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Until the Lions
  • Asia Première

    "Thrilling and beautiful" ── The Observer, UK

    "Cosmic dance of destiny and revenge" ── The Guardian, UK

    Ancient Indian epic The Mahabharata re-envisioned
    Love and hate conjoined in a tumultuous work that cleanses the soul

    Akram Khan, winner of the UK's prestigious Olivier Award for DESH in 2012, launched his latest production, Until the Lions, at the London Roundhouse to great critical acclaim in January this year. Based on his ceaseless fascination with the classic Sanskrit poem, The Mahabharata, the celebrated Bangladeshi dancer-choreographer draws Amba, an unsung heroine in the male-dominated narrative, into the spotlight. Swirling limbs amid percussive dance sequences compellingly capture the transformation of the kidnapped princess as she moves from innocence to outrage and yearning, her tragic journey to self-immolation, and eventual reincarnation as Shikhandi, an androgynous warrior who seeks vengeance in a showdown with her abductor.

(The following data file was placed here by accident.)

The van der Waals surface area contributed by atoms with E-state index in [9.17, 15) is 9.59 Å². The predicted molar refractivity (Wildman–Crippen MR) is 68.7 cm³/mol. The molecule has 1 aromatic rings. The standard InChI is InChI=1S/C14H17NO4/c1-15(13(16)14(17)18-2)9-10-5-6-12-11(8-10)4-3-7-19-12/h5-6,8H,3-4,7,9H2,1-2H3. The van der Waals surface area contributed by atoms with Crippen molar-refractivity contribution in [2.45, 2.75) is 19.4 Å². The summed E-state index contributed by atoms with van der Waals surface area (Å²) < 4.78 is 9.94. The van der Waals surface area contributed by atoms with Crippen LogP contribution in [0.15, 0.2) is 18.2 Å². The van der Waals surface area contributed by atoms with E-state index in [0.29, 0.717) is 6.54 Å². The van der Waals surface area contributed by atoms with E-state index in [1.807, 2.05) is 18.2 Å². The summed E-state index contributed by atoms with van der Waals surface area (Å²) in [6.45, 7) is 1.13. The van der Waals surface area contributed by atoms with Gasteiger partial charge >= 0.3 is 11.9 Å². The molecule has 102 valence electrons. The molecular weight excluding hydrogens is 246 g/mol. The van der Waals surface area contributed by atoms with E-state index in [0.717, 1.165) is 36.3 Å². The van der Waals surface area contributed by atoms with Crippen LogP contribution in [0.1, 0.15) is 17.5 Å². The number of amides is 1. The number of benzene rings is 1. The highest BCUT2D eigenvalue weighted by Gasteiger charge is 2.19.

As haunting harmonies and vocals suffuse the performance with a ritualistic aura, the trio of dancers summon up breath-taking technique in an enthralling display of energy and emotional intensity. Together with Karthika Naïr's thought-provoking scenario, Tim Yip's mistily symbolic ringed tree stump set and Michael Hulls' luminescent lighting, a dense and timeless tale of women's oppression and resistance to such a fate is stunningly drawn forth.
    Personnel and Cast
    • Director/Choreographer:
      Akram Khan
    • Narrative Concept/Scenario/Text:
      Karthika Naïr
    • Visual Design:
      Tim Yip
    • Lighting Design:
      Michael Hulls
    • Composers:
      Beautiful Noise (Vincenzo Lamagna) in collaboration with Sohini Alam, David Azurza, Yaron Engler, Akram Khan, Christine Joy Ritter
    • Dramaturg:
      Ruth Little
    • Dancers:
      Akram Khan, Chien Ching-ying, Christine Joy Ritter
    • Musicians:
      Sohini Alam, David Azurza, Yaron Engler, Vincenzo Lamagna
    • Producer:
      Farooq Chaudhry

    Photo credit: Jean-Louis Fernandez